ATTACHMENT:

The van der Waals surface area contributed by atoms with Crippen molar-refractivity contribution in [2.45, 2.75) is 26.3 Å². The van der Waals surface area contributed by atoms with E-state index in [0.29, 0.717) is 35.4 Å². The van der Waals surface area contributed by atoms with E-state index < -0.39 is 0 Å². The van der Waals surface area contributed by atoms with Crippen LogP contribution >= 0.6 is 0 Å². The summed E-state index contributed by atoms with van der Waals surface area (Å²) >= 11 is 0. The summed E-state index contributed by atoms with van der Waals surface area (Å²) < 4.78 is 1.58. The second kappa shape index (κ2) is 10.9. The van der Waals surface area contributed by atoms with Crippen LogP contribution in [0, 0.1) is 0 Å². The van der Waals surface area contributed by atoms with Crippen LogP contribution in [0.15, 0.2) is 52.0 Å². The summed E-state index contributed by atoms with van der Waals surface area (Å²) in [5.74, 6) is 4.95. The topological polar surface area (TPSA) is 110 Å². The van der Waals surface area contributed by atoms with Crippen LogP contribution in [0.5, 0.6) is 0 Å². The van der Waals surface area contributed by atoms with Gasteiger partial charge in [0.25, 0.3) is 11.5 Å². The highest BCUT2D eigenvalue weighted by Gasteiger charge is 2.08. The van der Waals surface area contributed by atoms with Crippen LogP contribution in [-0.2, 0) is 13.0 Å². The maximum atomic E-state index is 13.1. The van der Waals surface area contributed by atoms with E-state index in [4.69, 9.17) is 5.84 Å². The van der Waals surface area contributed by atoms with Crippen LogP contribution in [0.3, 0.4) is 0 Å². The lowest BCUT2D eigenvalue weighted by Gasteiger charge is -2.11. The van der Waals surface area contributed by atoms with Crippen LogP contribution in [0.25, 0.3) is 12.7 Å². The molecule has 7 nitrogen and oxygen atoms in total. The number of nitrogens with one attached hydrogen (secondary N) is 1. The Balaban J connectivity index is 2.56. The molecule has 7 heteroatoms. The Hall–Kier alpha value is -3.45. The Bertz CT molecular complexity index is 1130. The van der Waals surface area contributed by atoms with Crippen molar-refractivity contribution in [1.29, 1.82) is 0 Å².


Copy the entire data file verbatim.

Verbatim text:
The van der Waals surface area contributed by atoms with Crippen molar-refractivity contribution in [2.45, 2.75) is 26.3 Å². The van der Waals surface area contributed by atoms with E-state index in [0.29, 0.717) is 35.4 Å². The van der Waals surface area contributed by atoms with E-state index < -0.39 is 0 Å². The van der Waals surface area contributed by atoms with Crippen LogP contribution >= 0.6 is 0 Å². The summed E-state index contributed by atoms with van der Waals surface area (Å²) >= 11 is 0. The summed E-state index contributed by atoms with van der Waals surface area (Å²) < 4.78 is 1.58. The second kappa shape index (κ2) is 10.9. The van der Waals surface area contributed by atoms with Crippen LogP contribution in [0, 0.1) is 0 Å². The van der Waals surface area contributed by atoms with Crippen LogP contribution in [0.15, 0.2) is 52.0 Å². The summed E-state index contributed by atoms with van der Waals surface area (Å²) in [5.74, 6) is 4.95. The topological polar surface area (TPSA) is 110 Å². The van der Waals surface area contributed by atoms with Crippen LogP contribution in [0.5, 0.6) is 0 Å². The van der Waals surface area contributed by atoms with Gasteiger partial charge in [0.25, 0.3) is 11.5 Å². The highest BCUT2D eigenvalue weighted by Gasteiger charge is 2.08. The van der Waals surface area contributed by atoms with Crippen LogP contribution in [-0.2, 0) is 13.0 Å². The maximum atomic E-state index is 13.1. The van der Waals surface area contributed by atoms with E-state index in [4.69, 9.17) is 5.84 Å². The van der Waals surface area contributed by atoms with Crippen LogP contribution in [0.3, 0.4) is 0 Å². The lowest BCUT2D eigenvalue weighted by Gasteiger charge is -2.11. The van der Waals surface area contributed by atoms with Crippen LogP contribution in [0.25, 0.3) is 12.7 Å². The molecule has 7 nitrogen and oxygen atoms in total. The number of nitrogens with one attached hydrogen (secondary N) is 1. The Balaban J connectivity index is 2.56. The molecule has 7 heteroatoms. The Hall–Kier alpha value is -3.45. The Bertz CT molecular complexity index is 1130. The van der Waals surface area contributed by atoms with Crippen molar-refractivity contribution in [1.29, 1.82) is 0 Å².